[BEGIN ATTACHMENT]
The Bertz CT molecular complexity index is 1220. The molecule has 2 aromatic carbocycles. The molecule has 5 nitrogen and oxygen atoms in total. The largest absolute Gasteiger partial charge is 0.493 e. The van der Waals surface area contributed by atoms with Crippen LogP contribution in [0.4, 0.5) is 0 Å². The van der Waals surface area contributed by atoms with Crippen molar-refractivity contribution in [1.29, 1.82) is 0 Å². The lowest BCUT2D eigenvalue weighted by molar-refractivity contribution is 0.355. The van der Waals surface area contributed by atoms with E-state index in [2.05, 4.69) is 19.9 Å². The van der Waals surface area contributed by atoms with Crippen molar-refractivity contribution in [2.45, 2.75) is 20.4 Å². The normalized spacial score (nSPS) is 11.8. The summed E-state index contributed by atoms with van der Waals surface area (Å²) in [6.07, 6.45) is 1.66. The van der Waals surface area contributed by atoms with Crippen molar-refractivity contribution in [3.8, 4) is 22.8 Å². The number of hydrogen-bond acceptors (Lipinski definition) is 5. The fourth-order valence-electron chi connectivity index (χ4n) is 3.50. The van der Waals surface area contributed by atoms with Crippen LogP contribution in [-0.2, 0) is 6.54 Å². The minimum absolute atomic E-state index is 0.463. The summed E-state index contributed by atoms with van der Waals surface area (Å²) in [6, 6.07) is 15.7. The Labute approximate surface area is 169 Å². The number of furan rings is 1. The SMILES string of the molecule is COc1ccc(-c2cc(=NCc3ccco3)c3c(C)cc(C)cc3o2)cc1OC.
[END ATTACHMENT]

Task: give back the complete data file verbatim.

The Bertz CT molecular complexity index is 1220. The molecule has 2 aromatic carbocycles. The molecule has 5 nitrogen and oxygen atoms in total. The largest absolute Gasteiger partial charge is 0.493 e. The van der Waals surface area contributed by atoms with Crippen LogP contribution in [0.4, 0.5) is 0 Å². The van der Waals surface area contributed by atoms with Crippen molar-refractivity contribution in [1.29, 1.82) is 0 Å². The lowest BCUT2D eigenvalue weighted by molar-refractivity contribution is 0.355. The van der Waals surface area contributed by atoms with E-state index in [2.05, 4.69) is 19.9 Å². The van der Waals surface area contributed by atoms with Crippen molar-refractivity contribution in [2.45, 2.75) is 20.4 Å². The normalized spacial score (nSPS) is 11.8. The summed E-state index contributed by atoms with van der Waals surface area (Å²) in [6.07, 6.45) is 1.66. The van der Waals surface area contributed by atoms with Crippen molar-refractivity contribution in [3.8, 4) is 22.8 Å². The number of hydrogen-bond acceptors (Lipinski definition) is 5. The fourth-order valence-electron chi connectivity index (χ4n) is 3.50. The van der Waals surface area contributed by atoms with Crippen LogP contribution in [-0.2, 0) is 6.54 Å². The minimum absolute atomic E-state index is 0.463. The summed E-state index contributed by atoms with van der Waals surface area (Å²) in [6, 6.07) is 15.7. The Labute approximate surface area is 169 Å². The number of furan rings is 1. The SMILES string of the molecule is COc1ccc(-c2cc(=NCc3ccco3)c3c(C)cc(C)cc3o2)cc1OC.